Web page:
(Masterpieces of Fiction, Detective and Mystery Edition)

James Ellroy’s first hard-boiled novel, Brown’s Requiem (1981), and his first series, the Lloyd Hopkins trilogy (1984-1986), were set in the present. Of varying quality when viewed through the perspective of time, these novels sold well and established two of the author’s characteristics: a pessimistic outlook blended with romanticism and shocking violence mixed with dark humor. In the years that followed, Ellroy was recognized for his skill in resurrecting the feel of postwar Los Angeles. The Black Dahlia (1987), a fictionalized account of a genuine, still-unsolved 1947 murder, launched his best-selling noir-flavored L.A. quartet.

Beginning with American Tabloid (1995), Ellroy has moved beyond the confines of Southern California. His American Underworld/Underworld USA trilogy forges creative links between real and imagined figures connected to crimes surrounding major historical events of the 1960’s and 1970’s.

Since Ellroy arrived on the literary scene, his novels have been critically acclaimed for the author’s innate, if quirky, storytelling abilities. The novels have been commercially successful as well: Six Ellroy works have been made into well-received motion pictures, and several others are potentially forthcoming.

Though his plots have become more intricate, Ellroy’s real concern has always been the contradictory nature of character. He closely examines the evils that good people do in the pursuit of justice and the good hidden in the worst of society’s inhabitants. His insights into criminal behavior, his intricate plotting, his ear for dialogue, and his stripped-down, rhythmic prose have lifted Ellroy into an elite class: one of only a few modern crime writers whose work transcends genre and approaches literature.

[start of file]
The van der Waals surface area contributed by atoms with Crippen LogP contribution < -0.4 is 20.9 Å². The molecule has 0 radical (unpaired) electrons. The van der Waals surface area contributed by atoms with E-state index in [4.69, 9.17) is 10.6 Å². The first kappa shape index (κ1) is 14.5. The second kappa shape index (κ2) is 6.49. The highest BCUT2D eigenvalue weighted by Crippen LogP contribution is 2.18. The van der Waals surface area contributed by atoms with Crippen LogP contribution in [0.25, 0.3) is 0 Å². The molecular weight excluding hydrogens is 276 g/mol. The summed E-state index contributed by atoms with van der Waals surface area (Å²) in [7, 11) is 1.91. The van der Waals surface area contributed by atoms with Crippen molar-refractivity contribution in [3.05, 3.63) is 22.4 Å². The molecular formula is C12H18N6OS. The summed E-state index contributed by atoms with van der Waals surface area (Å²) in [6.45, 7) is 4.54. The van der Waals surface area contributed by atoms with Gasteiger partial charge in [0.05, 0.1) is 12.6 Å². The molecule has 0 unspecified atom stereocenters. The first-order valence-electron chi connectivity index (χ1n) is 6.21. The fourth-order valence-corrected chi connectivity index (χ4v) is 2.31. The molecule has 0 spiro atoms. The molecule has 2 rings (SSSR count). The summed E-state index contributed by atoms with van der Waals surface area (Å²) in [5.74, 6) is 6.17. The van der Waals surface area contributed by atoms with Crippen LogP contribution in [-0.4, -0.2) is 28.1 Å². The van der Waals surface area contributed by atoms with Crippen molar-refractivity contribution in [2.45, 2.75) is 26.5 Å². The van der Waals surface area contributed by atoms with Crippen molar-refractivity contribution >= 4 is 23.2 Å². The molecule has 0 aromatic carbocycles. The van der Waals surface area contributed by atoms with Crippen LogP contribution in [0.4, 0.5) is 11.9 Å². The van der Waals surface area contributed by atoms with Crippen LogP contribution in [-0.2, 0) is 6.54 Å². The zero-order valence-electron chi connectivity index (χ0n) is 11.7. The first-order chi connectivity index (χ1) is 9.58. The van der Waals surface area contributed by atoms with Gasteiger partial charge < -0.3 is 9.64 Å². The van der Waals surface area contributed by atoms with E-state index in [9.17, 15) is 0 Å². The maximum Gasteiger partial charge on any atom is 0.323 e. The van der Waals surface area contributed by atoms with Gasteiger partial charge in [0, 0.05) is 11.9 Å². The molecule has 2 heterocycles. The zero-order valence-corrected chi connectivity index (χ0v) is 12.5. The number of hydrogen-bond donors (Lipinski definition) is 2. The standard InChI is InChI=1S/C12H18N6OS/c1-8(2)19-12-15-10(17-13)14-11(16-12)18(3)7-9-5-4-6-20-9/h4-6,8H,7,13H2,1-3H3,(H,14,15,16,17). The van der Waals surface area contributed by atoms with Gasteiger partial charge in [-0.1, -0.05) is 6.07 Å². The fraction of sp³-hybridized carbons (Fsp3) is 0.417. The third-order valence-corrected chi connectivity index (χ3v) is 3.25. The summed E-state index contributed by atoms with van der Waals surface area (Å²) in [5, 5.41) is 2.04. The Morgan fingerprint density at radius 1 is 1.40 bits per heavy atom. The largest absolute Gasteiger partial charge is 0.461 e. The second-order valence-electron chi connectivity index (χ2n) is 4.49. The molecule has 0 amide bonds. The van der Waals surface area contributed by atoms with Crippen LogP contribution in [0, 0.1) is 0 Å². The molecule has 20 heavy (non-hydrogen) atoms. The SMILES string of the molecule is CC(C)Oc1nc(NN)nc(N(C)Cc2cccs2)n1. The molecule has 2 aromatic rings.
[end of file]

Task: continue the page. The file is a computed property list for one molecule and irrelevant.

(Masterpieces of Fiction, Detective and Mystery Edition)

Ellroy, James. “My Mother and the Dahlia.” Virginia Quarterly Review 82, no. 3 (Summer, 2006): 213-222. Ellroy talks about his mother and her death and how he conceptualized The Black Dahlia based on his feelings about his mother.

Farley, Terry McCarthy. “James Ellroy Confidential.” Time 157, no. 20 (May 21, 2001): 89-91. A profile of Ellroy that examines his opinions on American culture and politics in the 1960’s. Also deals with his feelings about his mother’s death.

Grobel, Lawrence. Endangered Species: Writers Talk About Their Craft, Their Visions, Their Lives. Cambridge, Mass.: Da Capo Press, 2001. A collection of essays and interviews conducted with a dozen authors, including a lengthy, revealing conversation with Ellroy.

Haut, Woody. Heartbreak and Vine: The Fate of Hardboiled Writers in Hollywood. London: Serpent’s Tail, 2002. An examination of the experiences of living and deceased authors who have worked with the film industry in Hollywood, including Ellroy. Indexed with filmography.

Haut, Woody. Neon Noir: Contemporary American Crime Fiction. London: Serpent’s Tail, 1999. The story of American crime fiction and related films as told through the work of such writers as Ellroy. Indexed with filmography.

Jakubowski, Maxim, ed. One Hundred Great Detectives: Or, The Detective Directory. New York: Carroll & Graf, 1993. A collection of essays that includes an appreciation of Ellroy’s multifaceted creation, Dudley Smith.

Silet, Charles L. P. Talking Murder: Interviews with Twenty Mystery Writers. New York. W. W. Norton, 1999. In one chapter of this work, Silet, an interviewer for Mystery Scene and Armchair Detective, talks with Ellroy about his work and his life.

Terr, Lenore. Unchained Memories: True Stories of Traumatic Memories, Lost and Found. New York: Basic Books, 1995. A psychological study of five cases of repressed memory, including a chapter about the effect of his mother’s murder on Ellroy. Indexed.